One of my literary obsessions for 2019 has been with the American-Serbian author, Téa Obreht. Born in Belgrade, Obreht’s childhood was characterised by movement to escape the violence of the war in the former Yugoslavia. As a child, Obreht was moved first to Cyprus and then to the US, where the author subsequently settled and continues to live. Anyone who has read Obreht’s stunning debut, The Tiger’s Wife, will understand the ease with which this author deals in questions of heritage and belonging. Yet it is her most recent novel, Inland, that offers the most profound insight into the nature of home and place. Told against the backdrop of America’s wild west and attempts to settle the country’s harshest environments, Obreht diverges from conventional takes on this era by telling her story through the eyes of a woman and an immigrant. Where such characters would typically find themselves positioned on the fringes of narratives that play heavily on masculinity, Nora Lark and Lurie Mattie unsettle stereotypes of life in the American West. It is a powerful story and one that repositions popular notions of heroism on the American frontier.
2. Pnin by Vladimir Nabokov
There is perhaps no author that has better drawn on his own experiences as an immigrant than Vladimir Nabokov. Although best known for his popularly misunderstood novel Lolita, much of Nabokov’s work deals expertly in the profound discomfort that typically walks hand-in-hand with life outside of one’s own borders. In Pnin, Nabokov mirrors his own experiences through the narrative of a bumbling Russian-born academic, Timofey Pnin. Throughout the novel, Pnin is mocked by his American contemporaries for his accent, his mispronunciations, and the behavioural quirks that are – to the reader – very clearly a product of cultural differences. Yet Pnin ceaselessly works to ingratiate himself with his colleagues and find his way to some sense of permanency in a country that never quite feels like home. Although aspects of Pnin’s experience are undoubtedly particular to his life as an educated academic, the tensions that exist as he attempts to navigate his blurry world of cultural taboos will feel eminently relatable to anyone who has lived or travelled outside of their own country. Pnin is steeped in compassion for the strangely disjointed realities of the immigrant experience and is a must-read for anyone looking to engage with an authentic account of difference.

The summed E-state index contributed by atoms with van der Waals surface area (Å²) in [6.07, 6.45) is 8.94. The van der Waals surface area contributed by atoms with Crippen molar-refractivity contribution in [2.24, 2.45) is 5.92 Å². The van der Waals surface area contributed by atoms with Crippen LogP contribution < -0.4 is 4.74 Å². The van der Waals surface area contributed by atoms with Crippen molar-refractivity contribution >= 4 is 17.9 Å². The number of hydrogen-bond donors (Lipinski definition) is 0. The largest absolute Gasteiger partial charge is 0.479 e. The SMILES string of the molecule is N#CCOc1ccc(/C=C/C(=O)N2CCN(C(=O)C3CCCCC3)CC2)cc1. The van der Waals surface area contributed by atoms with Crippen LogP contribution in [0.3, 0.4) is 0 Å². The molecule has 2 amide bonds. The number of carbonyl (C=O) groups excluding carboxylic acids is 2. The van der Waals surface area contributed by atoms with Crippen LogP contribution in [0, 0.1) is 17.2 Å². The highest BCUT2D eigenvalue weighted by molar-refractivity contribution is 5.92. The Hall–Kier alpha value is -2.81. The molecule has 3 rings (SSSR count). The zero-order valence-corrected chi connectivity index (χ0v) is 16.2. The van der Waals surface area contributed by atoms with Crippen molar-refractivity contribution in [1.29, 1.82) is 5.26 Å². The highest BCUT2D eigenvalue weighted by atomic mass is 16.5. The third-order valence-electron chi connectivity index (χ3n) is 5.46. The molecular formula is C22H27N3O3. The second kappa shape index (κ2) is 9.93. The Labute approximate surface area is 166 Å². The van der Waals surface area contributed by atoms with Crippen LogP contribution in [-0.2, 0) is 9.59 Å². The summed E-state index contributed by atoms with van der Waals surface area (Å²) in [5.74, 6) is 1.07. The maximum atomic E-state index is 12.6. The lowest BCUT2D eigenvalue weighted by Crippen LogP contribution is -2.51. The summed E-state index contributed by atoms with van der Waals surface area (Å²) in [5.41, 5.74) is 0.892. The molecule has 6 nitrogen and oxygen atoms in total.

3. Milkman by Anna Burns
Although a little late to the party with 2018’s Man Booker Prize winner, Anna Burns’ Milkman is absolutely my favourite read of 2019. My reasons for loving this novel are manifold – and I dealt with them at length in my review from earlier this year. As a book written by an Irish immigrant to England – and dealing in the jarring enmity of life during Northern Ireland’s Troubles – this novel alone excels. When reviewing my favourite read from last year – Tommy Orange’s There There – I spoke a little about that novel’s stunning reflection on the nature of split-identity. There There explores the tensions of life as a contemporary Native American, with a particular focus on those in the community who were born of relationships between white Americans and the native population. The trouble in reconciling these disparate parts of oneself – as a product of both the oppressor and the oppressed – is something with which I’ve grappled as the child of a Catholic, Irish father and an English mother. Although my own cultural identification is almost fully tied into a wholly English upbringing, these tensions are something that Anna Burns’ novel casts into an impressive spotlight – but with a mind to the violence born in these identities coexisting as two separate communities. It is an incredible study of belonging in a time of civil violence.